Challenge Question #11
"Why do you think a female might be more attracted to a louder, faster call? Is there some strategy in the call? What might it tell the female about the male?"

And the Grammy Goes to...
The males will breed when a female approaches closely. Spring peepers have external fertilization, which means that the male will release his sperm as the female lays her eggs. Females lay single eggs or small clusters of eggs. When she is done, it is believed that the females leave the pond. The males stay in the pond for a longer time.You may be wondering:

Challenge Question #12
"Why do the male frogs stay in the breeding ponds after they have already fertilized a female's eggs?"

(To respond to these questions, please follow the instructions below.)

Calling All Frogs!
If you were a frog, you'd have to know the mating call of your kind. So tune your ears and learn the unique calls of these four frogs:

*Note: These sound files are large, so download with care.
All Recordings Courtesy of Lang Elliott Nature Sound Studio

Chorus Frog
(Pseudacris triseriata)

Spring Peeper
(Hyla crucifer)

Spotted Chorus Frog
(Pseudacris clarki)

Pacific Chorus Frog
(Hyla pseudacris)

When you think you know them as well as any frog, you're ready for the Frog Call Quiz:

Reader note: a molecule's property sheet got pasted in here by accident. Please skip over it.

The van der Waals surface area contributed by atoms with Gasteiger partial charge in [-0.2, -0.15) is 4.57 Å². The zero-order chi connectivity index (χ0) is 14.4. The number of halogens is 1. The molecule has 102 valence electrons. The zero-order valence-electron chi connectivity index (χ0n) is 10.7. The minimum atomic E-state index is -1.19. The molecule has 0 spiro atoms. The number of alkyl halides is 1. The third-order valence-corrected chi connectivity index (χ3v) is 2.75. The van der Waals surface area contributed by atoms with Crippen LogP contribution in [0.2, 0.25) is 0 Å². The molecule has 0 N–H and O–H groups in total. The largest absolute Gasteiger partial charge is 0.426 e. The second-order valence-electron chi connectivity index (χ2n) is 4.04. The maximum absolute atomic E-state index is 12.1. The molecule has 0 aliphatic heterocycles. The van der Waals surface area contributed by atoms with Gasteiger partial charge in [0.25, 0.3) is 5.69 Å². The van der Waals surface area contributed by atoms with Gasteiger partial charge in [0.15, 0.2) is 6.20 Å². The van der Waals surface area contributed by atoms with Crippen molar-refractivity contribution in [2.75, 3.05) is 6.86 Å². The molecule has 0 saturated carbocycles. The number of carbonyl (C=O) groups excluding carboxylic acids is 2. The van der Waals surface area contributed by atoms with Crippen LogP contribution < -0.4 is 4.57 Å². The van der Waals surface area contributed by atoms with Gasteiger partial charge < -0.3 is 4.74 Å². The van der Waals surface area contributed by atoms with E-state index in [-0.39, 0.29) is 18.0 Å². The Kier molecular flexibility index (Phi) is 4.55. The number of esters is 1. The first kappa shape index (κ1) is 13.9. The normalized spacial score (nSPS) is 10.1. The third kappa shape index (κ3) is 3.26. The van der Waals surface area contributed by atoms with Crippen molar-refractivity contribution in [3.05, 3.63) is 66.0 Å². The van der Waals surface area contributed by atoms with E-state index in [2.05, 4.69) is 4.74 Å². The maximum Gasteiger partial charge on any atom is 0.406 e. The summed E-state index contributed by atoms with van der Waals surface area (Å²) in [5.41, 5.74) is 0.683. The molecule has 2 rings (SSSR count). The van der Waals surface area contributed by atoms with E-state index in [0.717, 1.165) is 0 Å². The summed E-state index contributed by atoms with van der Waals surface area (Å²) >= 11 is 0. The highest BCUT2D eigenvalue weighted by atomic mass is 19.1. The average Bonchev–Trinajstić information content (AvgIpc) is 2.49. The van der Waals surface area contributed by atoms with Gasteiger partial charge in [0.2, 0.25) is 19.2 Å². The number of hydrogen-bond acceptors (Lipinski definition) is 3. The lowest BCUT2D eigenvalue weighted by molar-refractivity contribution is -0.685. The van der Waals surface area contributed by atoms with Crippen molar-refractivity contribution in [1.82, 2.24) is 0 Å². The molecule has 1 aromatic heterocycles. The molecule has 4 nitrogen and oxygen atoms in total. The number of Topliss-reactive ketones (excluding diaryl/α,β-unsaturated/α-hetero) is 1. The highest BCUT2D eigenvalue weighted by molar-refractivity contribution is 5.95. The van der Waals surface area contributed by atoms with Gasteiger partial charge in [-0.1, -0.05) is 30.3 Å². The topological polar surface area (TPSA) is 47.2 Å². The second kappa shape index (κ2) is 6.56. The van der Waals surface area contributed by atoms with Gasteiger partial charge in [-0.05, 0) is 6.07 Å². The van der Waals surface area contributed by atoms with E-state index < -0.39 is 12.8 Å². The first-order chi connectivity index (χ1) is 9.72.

Challenge Question #13
"If you were a Spring Peeper, which of the above calls would you listen for, Frog Call A, B, C, or D?"





(To respond to this question, please follow the instructions below.)

Keeping an Eye to the Sky: Predator/Prey
Life in the spring is not just a song for frogs. Right when the first frogs are calling, they also need to keep an eye to the sky. Some of the birds that return close to the time that frogs emerge include the:

  • Sharp-shinned Hawk
  • Broad-winged Hawk
  • Northern Harrier
  • Sandhill Crane
  • Great Blue Heron
  • American Bittern
  • Fox Sparrow
  • Hermit Thrush
  • Red-winged Blackbird
  • American Robin

Some of these birds return north at this time in part BECAUSE the frogs are emerging. For some, the timing is just a coincidence. Do a little research on these birds and try to answer:

Challenge Question #14
"Which of these bird migrations do you think are timed to coincide with the return of frogs? Give one or two reasons why you think so."

(To respond to this question, please follow the instructions below.)

Please Report the Unique "Signs Of Spring" from Your Part of the World!
Your sightings of first frogs, earthworms, emerging leaves, flowing sap, melting ice--and other spring events will to be incorporated into these "Signs of Spring" updates.

How to Respond to Today's Challenge Question:
Please answer ONLY ONE question in EACH e-mail message.

1. Address an E-mail message to:
2. IMPORTANT: In the Subject Line of your message write: Challenge Question #11 (#12,#13,OR #14)
3. In the body of EACH message, give your answer the question above.

The Next "Signs of Spring" Update Will be Posted on April 24, 2000.